Coleman's idea is that by reading clear, tightly structured nonfiction, kids will learn how to write clear, tightly structured nonfiction, hopefully without hitting Reply All. And indeed, the first time I write in a new format--travel essay, screenplay, apology e-mail--I read a bunch of examples. But when I want my writing to improve, I read something that forces me to think about words differently: a novel, a poem, a George W. Bush speech. Sure, some nonfiction is beautifully written, and none of Jack London's novels are, but no nonfiction writer can teach you how to use language like William Faulkner or James Joyce can. Fiction also teaches you how to tell a story, which is how we express and remember nearly everything. If you can't tell a story, you will never, ever get people to wire you the funds you need to pay the fees to get your Nigerian inheritance out of the bank.

When I asked Gene Wilhoit, executive director of the Council of Chief State School Officers--which, along with the National Governors Association, created the Common Core--he told me that CEOs and university professors championed the shift to nonfiction. Only a small, vocal group objected. "It upset people who love literature. That happens to be a lot of high school teachers," Wilhoit said. But students aren't reading nonfiction on their own, he added, and their history-class assignments tend to be short textbook summaries, not primary sources. "It's not a good trend, " he said. "I guess it's a by-product of the media world we live in." Students are clearly not getting examples of how to make a persuasive argument by, for instance, avoiding insulting the media world that is interviewing them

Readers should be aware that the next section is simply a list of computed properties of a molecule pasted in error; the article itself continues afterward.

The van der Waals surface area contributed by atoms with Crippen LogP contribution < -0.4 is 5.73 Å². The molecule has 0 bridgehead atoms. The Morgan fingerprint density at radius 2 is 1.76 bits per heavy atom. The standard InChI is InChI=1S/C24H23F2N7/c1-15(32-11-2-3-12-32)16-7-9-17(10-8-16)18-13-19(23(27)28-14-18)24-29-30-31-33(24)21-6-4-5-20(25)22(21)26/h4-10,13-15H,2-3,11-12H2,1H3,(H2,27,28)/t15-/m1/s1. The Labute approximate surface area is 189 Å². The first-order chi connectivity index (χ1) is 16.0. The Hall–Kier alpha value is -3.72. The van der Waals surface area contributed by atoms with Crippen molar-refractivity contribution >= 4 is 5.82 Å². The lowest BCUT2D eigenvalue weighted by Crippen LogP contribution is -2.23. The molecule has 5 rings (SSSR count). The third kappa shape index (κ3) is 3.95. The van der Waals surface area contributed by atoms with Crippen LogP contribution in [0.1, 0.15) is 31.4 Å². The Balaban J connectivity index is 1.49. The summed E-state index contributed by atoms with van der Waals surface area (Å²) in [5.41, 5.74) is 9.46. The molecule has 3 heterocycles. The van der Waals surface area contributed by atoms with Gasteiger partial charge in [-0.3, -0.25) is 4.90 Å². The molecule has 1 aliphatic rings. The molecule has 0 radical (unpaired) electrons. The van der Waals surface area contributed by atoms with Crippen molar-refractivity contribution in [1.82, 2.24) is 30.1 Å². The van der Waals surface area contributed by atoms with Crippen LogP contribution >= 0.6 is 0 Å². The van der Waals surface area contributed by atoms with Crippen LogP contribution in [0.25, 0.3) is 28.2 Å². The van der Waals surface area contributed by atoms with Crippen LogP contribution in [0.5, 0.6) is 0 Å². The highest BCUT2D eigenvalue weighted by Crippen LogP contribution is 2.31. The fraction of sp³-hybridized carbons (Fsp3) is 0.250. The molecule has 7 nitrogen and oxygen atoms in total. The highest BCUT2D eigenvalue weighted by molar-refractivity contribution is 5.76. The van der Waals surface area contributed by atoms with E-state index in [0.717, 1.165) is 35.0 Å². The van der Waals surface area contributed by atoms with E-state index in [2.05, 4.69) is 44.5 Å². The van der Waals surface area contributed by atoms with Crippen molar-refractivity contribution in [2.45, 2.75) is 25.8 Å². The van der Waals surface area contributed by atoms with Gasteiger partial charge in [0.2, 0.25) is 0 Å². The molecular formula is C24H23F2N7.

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But if you ask me, that's a failing of history classes, not English. Among the nonfiction the Common Core curriculum suggests are FedViews by the Federal Reserve of San Francisco. I've never read FedViews, but I know that unlike my late-night high school sessions helping other kids parse "The Love Song of J. Alfred Prufrock," no amount of discussing FedViews is going to get you to second base.